In 2008, the artist won the prestigious John McCaughey Memorial Prize for his painting, Junior’s brush with Vorticism (2008). The painting featured a heady combination of hard-edge abstraction and figuration. The judge for the Prize, Alex Baker, then Senior Curator of Contemporary Art at the National Gallery of Victoria, suggested that young painters should look to the work as an inspirational mark of where contemporary art should now be heading.

In 2012, Sansom, always acutely conscious of how his environment might be transmuted into his art, produced a large suite of drawings while spending two weeks in the remote Indigenous settlement of Wadeye, south-west of Darwin. Twenty of these works were assembled into a large piece, Made in Wadeye. Full of the artist’s characteristic serious-playfulness, it won that year’s Dobell Drawing Prize, at the Art Gallery of NSW.

In 2017, Sansom was the subject of a major retrospective at the National Gallery of Victoria. Entitled Gareth Sansom: Transformer, the exhibition contained work selected from each decade of the artist’s lengthy career. The result was a collection of astonishing depth and scope. Sasha Grishin wrote that the exhibition was ‘bold, provocative, exquisitely crafted – and simply brilliant. Sansom is an artist who takes no prisoners, breaks all of the rules, and leaves you spellbound.’ Sebastian Smee, wrote that Sansom is ‘among the most important avant-garde painters of the 21st Century.’ 

- Steve Cox




Ariel Hassan’s Of Mercy and Time (2023) collapses old gods and new technologies into one another. In the work, we encounter a religious figure, whose form is a hybridisation of the Buddhist deity Tārā and the ancient Roman god Saturn. In bringing together the two figures, Hassan—as the work’s title suggests—brings together an amalgam of their qualities: Tārā’s mercy and Saturn’s association with time. Yet one does not need to know these exact cultural references in order to register the figure’s divine antecedence. This is a work whose effect is borne as much out of feeling as it is out of intellect. Seemingly cast completely out of burnished gold, the imposing figure in Of Mercy and Time visually transports us to a theistic context without a single word needing to be uttered. The aural elements of the work that are present only amplify this sense of transportation, as Christian traditions are introduced into the work through the sound of Johann Sebastian Bach’s aria ‘Erbarme dich, mein Gott’ (“Have mercy, My God”). Hassan’s digitally rearranged soundscape emerges from his figure’s stomach, grounding the transcendence of Bach within the physical form.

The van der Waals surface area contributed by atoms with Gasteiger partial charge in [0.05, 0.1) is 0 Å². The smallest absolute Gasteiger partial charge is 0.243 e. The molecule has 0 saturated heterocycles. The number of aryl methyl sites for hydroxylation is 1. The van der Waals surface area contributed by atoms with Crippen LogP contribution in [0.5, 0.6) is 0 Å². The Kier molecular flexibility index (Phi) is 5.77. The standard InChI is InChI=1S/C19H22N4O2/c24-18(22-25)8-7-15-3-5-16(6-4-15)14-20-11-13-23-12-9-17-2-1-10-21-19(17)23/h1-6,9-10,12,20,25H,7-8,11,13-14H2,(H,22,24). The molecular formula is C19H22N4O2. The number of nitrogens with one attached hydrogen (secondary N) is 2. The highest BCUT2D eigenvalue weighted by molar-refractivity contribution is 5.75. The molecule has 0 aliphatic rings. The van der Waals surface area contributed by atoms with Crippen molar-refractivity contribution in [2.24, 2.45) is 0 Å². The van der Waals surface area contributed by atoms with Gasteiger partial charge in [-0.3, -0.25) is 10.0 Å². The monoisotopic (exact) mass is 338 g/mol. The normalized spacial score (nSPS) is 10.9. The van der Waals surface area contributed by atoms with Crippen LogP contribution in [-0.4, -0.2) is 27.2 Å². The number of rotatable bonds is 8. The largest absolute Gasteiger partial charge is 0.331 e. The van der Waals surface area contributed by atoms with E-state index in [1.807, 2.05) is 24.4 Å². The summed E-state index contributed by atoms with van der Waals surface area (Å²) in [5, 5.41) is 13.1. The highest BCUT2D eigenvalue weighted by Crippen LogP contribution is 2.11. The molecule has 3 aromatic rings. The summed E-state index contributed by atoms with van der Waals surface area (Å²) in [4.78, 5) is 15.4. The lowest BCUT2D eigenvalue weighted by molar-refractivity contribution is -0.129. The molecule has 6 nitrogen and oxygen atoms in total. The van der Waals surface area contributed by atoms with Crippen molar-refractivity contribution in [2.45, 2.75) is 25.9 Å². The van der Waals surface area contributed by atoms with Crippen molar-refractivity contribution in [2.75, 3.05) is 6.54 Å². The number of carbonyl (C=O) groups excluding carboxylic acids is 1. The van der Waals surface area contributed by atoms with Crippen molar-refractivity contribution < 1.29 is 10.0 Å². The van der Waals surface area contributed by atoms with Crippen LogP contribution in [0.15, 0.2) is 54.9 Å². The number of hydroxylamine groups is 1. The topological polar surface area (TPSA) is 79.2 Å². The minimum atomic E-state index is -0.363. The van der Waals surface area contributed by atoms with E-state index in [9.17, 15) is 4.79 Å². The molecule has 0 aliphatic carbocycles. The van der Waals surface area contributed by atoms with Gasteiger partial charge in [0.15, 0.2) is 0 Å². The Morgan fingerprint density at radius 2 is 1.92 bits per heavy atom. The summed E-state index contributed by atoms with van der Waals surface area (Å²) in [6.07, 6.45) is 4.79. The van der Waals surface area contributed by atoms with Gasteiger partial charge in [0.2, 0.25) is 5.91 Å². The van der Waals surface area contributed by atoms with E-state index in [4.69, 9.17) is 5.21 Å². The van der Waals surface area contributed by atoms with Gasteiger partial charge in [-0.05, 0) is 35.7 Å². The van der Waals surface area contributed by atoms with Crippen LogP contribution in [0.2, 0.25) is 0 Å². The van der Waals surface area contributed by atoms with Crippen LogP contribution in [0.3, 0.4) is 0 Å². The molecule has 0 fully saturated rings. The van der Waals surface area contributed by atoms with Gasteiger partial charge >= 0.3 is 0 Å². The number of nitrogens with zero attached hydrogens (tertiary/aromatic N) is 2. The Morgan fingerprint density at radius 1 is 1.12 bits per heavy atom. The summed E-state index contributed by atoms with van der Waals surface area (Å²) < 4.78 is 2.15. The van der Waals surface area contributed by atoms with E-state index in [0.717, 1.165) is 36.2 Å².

Although one might expect to behold this central figure in a church, temple, or shrine, Of Mercy and Time exists in an entirely different setting: the space of virtual reality. Here, Hassan’s creativity is untrammelled. He is able to mould forms that are untethered from our terrestrial world. As he explains, there is no gravity or physical constraints in this place: “it’s the capacity of VR to do something that is completely immaterial or intangible.” But while the revolving otherworldly figure in Of Mercy and Time appears to transcend our reality, it also remains indelibly mired in it. On some level, the virtual-nature of the work seems to reflect our hyper-consumption of technology and the conditions of our logged-in, online, ever-streaming existence today. 


When looking at the work, I find myself asking, whether it is a portrait of the new religion of the twenty first century, which sees so much of our lives contoured around our hand-held devices. The very form of the work harbours this provocation—as it adopts many of the tropes of religious transcendence, while at the same time withholding the ultimate practice of worship. Yet the work also cleaves a clear path away from the gamification of VR and its familiar deployment as entertainment. “The user is not entitled to operate the actions that are happening. There is no interactivity,” Hassan says. “You are putting yourself in a space that is intangible and is out of your jurisdiction.” Of Mercy and Time transacts in familiar technologies and recognisable symbolism, while ultimately moving beyond both. 


Words by Tai Mitsuji